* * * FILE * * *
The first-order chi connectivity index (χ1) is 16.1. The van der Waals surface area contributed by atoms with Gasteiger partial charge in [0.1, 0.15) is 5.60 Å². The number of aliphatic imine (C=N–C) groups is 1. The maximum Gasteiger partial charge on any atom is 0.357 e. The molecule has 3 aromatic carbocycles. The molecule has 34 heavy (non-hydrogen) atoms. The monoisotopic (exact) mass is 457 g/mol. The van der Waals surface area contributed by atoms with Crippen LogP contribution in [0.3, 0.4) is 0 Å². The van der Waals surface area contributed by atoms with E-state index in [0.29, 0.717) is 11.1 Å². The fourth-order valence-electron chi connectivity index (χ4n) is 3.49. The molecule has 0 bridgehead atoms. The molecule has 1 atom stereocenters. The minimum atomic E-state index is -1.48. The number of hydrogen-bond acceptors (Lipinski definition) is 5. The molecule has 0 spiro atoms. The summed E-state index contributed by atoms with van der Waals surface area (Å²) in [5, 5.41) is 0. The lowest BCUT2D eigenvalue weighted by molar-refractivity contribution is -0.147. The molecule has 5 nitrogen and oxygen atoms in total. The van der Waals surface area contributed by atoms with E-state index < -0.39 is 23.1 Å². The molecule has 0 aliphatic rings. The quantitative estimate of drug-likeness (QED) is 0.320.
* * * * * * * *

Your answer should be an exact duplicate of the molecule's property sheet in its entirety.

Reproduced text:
The first-order chi connectivity index (χ1) is 16.1. The van der Waals surface area contributed by atoms with Gasteiger partial charge in [0.1, 0.15) is 5.60 Å². The number of aliphatic imine (C=N–C) groups is 1. The maximum Gasteiger partial charge on any atom is 0.357 e. The molecule has 3 aromatic carbocycles. The molecule has 34 heavy (non-hydrogen) atoms. The monoisotopic (exact) mass is 457 g/mol. The van der Waals surface area contributed by atoms with Crippen LogP contribution in [0.3, 0.4) is 0 Å². The van der Waals surface area contributed by atoms with E-state index in [0.29, 0.717) is 11.1 Å². The fourth-order valence-electron chi connectivity index (χ4n) is 3.49. The molecule has 0 bridgehead atoms. The molecule has 1 atom stereocenters. The minimum atomic E-state index is -1.48. The number of hydrogen-bond acceptors (Lipinski definition) is 5. The molecule has 0 spiro atoms. The summed E-state index contributed by atoms with van der Waals surface area (Å²) in [5, 5.41) is 0. The lowest BCUT2D eigenvalue weighted by molar-refractivity contribution is -0.147. The molecule has 5 nitrogen and oxygen atoms in total. The van der Waals surface area contributed by atoms with E-state index < -0.39 is 23.1 Å². The molecule has 0 aliphatic rings. The quantitative estimate of drug-likeness (QED) is 0.320.